Diagnostics of Sorghum and Pearl Millet grains-based nutrition in India uri icon

abstract

  • About 26% of the Indian population is deficient in caloriesand 28% in protein (Chand et al. 2003). The deficiency ismost acute among the poor. The magnitude of micronutrient(iron (Fe) and zinc (Zn)) deficit is particularly alarmingamong children, women of reproductive age, and pregnantand lactating women (Sharma 2003). Current efforts tocombat micronutrient malnutrition in the developingworld focus on providing vitamin and mineral supplementsto pregnant women and young children, and on fortifyingfoods during processing (Per Pinstrup-Andersen 2000).The introduction of crop varieties selected and/or bredfor increased Fe and Zn will complement these efforts.Micronutrient-rich sorghum (Sorghum bicolor (L.) Moench)and pearl millet (Pennisetum glaucum (L.) R. Br.)cultivars are being bred by the International CropsResearch Institute for the Semi-Arid Tropics (ICRISAT)to address micronutrient deficiency in the semi-arid tropicswith funding support from HarvestPlus. An understandingof the dietary contribution to nutrient intake in majorsorghum and pearl millet production/consumption regionswould help in quantifying the micronutrient deficiencyfor better targeting sorghum and pearl millet cultivars.This paper summarizes the contribution of sorghum andpearl millet toward intake of nutrients in major sorghumand pearl millet growing regions in India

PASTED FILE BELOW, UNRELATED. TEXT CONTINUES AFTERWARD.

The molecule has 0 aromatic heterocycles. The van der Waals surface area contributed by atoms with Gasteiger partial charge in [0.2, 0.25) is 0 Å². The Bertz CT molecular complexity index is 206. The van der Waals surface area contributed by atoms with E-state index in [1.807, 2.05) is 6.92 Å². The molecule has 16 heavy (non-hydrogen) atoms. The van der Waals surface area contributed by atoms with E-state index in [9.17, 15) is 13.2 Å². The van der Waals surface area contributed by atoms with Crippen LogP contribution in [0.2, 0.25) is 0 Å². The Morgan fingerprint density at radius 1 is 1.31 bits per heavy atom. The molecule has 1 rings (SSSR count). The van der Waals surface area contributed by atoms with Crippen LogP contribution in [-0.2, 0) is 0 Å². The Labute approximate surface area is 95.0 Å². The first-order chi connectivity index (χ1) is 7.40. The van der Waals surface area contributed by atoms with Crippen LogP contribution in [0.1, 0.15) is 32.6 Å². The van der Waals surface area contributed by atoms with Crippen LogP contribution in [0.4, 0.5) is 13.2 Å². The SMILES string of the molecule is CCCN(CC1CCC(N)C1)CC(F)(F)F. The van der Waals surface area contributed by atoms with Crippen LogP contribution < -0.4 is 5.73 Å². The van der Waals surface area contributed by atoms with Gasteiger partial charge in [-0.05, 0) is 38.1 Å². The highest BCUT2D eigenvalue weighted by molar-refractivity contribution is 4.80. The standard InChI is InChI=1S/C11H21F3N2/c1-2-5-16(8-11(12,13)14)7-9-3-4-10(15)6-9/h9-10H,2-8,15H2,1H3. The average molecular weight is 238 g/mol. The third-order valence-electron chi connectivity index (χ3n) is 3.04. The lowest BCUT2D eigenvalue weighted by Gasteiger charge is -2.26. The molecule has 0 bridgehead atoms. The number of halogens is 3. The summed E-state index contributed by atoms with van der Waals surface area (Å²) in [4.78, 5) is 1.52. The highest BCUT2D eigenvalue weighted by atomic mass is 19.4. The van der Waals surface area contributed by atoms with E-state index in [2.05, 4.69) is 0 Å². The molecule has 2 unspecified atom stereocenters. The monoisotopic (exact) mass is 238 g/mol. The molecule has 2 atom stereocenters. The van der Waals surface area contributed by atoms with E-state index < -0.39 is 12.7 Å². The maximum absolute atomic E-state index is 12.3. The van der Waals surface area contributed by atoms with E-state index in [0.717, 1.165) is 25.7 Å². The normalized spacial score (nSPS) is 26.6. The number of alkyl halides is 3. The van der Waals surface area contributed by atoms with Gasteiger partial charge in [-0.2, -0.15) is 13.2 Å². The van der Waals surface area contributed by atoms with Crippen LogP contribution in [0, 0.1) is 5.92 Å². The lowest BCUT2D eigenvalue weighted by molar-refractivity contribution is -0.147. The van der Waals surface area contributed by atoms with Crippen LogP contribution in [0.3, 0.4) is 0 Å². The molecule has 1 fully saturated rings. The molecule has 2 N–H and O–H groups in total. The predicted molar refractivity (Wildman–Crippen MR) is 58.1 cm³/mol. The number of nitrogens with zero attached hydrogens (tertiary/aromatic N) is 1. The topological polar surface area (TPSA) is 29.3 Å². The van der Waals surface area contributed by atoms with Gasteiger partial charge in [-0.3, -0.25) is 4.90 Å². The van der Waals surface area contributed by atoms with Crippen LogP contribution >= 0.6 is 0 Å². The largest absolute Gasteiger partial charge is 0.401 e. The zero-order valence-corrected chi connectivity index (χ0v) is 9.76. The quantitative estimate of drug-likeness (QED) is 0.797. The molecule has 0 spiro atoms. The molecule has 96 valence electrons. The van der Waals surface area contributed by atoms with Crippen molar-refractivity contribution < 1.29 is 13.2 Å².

publication date

  • 2006